Federal and state officials are moving quickly to clean-up a newly designated SuperFund site in Moraine, a decades-old illegal dump that poses a threat to Opossum Creek, a tributary of the Great Miami.
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Noteable U.S. EPA SuperFund clean-up sites in the region
Behr Dayton Thermal Systems VOC (volatile organic compounds) Plume Site: A plant located at 1600 Webster Street, Dayton, that manufactures vehicle air conditioning and engine-cooling systems. Chrysler Corporation owned and operated this facility from about 1937 until April of 2002. The ground water beneath this plant was found to be contaminated with volatile organic compounds. The U.S. EPA tested 276 homes in the McCook Field neighborhood for potentially hazardous vapors and installed mitigation systems in 148 residences to remove the vapors.
The East Troy Contaminated Aquifer: An area where volatile organic compounds, including the common industrial chemicals PCE and TCE, have contaminated ground water, soil and the indoor air in basements. EPA addressed the indoor air health risk by installing vapor abatement systems in 16 homes in the summer of 2007. EPA and Ohio EPA data also shows that VOCs have contaminated ground water below the city of Troy, as well as a local drinking water well field. To address this, Ohio EPA and Troy have taken steps to contain one potential source of the contamination, and are treating contaminated ground water prior to use.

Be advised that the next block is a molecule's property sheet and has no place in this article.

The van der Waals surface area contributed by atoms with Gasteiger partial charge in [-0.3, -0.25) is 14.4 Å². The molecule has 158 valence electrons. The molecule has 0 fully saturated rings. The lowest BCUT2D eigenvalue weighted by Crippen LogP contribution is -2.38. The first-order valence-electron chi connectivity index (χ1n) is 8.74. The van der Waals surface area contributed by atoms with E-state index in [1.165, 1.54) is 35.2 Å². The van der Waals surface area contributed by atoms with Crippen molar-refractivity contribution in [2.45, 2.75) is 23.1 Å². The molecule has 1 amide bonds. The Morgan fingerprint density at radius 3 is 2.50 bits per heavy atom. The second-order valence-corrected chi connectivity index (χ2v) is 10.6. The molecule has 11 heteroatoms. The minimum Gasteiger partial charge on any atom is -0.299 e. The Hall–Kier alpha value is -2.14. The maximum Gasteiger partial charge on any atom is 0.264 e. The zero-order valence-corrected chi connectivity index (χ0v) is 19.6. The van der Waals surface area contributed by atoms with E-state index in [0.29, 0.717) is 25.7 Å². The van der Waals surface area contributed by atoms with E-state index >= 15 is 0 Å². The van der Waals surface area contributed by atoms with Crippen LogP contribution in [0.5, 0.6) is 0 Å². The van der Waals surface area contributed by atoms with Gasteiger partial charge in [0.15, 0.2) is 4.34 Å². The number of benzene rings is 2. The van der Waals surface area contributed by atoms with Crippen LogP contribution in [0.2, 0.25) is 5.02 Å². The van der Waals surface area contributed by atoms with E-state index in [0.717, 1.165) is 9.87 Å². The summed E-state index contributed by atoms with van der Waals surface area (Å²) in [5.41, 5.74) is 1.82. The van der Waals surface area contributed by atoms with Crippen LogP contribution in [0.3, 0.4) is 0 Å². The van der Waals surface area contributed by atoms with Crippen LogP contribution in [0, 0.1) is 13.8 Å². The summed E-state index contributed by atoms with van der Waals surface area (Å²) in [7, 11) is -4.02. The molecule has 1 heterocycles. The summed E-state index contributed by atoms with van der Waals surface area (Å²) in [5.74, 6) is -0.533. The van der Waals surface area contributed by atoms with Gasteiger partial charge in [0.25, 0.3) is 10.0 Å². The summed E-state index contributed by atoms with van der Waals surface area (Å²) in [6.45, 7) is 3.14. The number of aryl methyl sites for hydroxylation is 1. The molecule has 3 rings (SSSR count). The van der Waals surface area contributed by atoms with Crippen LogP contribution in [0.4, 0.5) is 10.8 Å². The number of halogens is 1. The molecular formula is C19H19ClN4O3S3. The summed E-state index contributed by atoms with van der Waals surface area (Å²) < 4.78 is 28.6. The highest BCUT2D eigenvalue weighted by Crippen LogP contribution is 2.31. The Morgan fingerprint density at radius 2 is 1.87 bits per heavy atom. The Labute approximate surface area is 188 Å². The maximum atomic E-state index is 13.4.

The Lammers Barrel Factory site: The site is on the northeast corner of Grange-Hall and East Patterson Roads in Beavercreek. The company operated as a chemical recycling facility from 1953 until 1969. The facility burned to the ground in September, 1969. As a result, chemicals migrated into the soil and ground water. On-site soil is now contaminated with organic chemicals and metals. Contamination in some private residential wells was first discovered in the mid-1980s. In 1985, U.S. EPA extended county water service to nine residences along East Patterson Road with wells containing vinyl chloride, a known cancer-causing chemical. Through additional investigations, U.S. EPA and Ohio EPA learned that ground water contamination extends from the site outward to the east, south, and southeast and impacts an area along the northern end of the Woodhaven subdivision. EPA extended water lines to three additional homes in 2000.
The Valleycrest Landfill Site: The site is roughly 100 acres formally listed at 950 Brandt Pike. The site is above the Great Miami Aquifer, which is the sole source of drinking water for the city of Dayton. U.S. EPA, helped by the Ohio EPA, proposed installing a solid waste cap, a perimeter extraction system for liquid seepage and gas extraction wells to clean up and contain remaining waste at the North Sanitary Landfill.
The West Troy Contaminated Aquifer: This is in a wellfield in the city of Troy. The municipal system supplies water to about 28,000 people. Since 1986 volatile organic compounds , primarily tetrachloroethene (also referred to as PCE), have been detected in one of the five production wells in the West Well Field. The Ohio EPA conducted several investigations beginning in the early 1990s; however, a definitive source of VOC contamination in the West Well Field has not been identified. A separate ground plume has led to VOC contamination in the city’s East Well Field which is part of the East Troy Contaminated Aquifer National Priorities List site.
Source: U.S. EPA